Caister Academic Press

Preface to Stress Response in Microbiology

Metagenomics: Current Advances and Emerging Concepts
Edited by: Diana Marco
Cutting-edge and emerging conceptual and methodological tools used in metagenomics
Every living organism must cope with environmental changes that may represent stress situations, including elevated temperature, chemical stress or oxidative injury. Cells respond to stress stimuli through coordinated changes in gene expression, leading to the synthesis of specialized molecules that counteract the deleterious environmental insults. Bacteria and eukaryotic microorganisms are very useful for studying the stress response and its regulation as they have developed systems to constantly monitor the changing environment. One group of organisms that is subjected to dramatic environmental challenges throughout their life cycle, including large changes in temperature, availability of nutrients and exposure to host immune defenses, is the pathogenic microorganisms. For pathogenic bacteria and parasites that are transmitted from the environment (or by invertebrate vectors) to mammalian hosts, sudden changes in pH, osmotic pressure and temperature occur. Additionally, inside the body, invading microorganisms soon encounter the innate and adaptive defenses. The pathogens, as a group, have evolved a variety of mechanisms to circumvent the otherwise lethal effects of these defenses. On the other hand, pathogenic microorganisms have integrated the stress response into their life cycles, in which stress signalling pathways and the selfsame stress proteins play specific functions in the differentiation programme.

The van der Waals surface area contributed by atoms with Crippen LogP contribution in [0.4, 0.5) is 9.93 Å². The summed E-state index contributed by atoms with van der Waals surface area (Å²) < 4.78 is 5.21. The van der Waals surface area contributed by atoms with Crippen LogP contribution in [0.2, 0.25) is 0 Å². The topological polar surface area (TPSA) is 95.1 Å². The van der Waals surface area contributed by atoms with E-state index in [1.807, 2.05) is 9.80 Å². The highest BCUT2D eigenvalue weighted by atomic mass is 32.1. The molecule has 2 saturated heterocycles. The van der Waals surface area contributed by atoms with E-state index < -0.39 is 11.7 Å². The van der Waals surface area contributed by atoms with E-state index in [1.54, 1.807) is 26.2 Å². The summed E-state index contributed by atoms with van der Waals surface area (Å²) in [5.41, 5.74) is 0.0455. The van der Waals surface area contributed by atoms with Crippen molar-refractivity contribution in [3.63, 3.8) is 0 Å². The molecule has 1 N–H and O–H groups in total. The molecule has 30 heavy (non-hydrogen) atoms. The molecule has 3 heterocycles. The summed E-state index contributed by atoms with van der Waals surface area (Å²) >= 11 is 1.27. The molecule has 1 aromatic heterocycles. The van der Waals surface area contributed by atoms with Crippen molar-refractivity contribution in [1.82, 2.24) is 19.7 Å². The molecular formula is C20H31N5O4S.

Stress Response in Microbiology comprises 17 excellent chapters, each one dedicated to a particular microorganism or group of microorganisms; most of the selected organisms represent important health threats for humans. With its coverage of a broad range of model organisms, the book gives a complete overview of the stress response in both prokaryotic and eukaryotic microorganisms, providing detailed information for researchers, as well as for teachers and students in the fields of microbiology and parasitology. The chapter authors, among the best in their respective fields, have done an excellent job of synthesizing data from numerous studies and making the book a well-referenced work. Thus, we hope that this work will serve as an informative resource for researchers and students at all levels.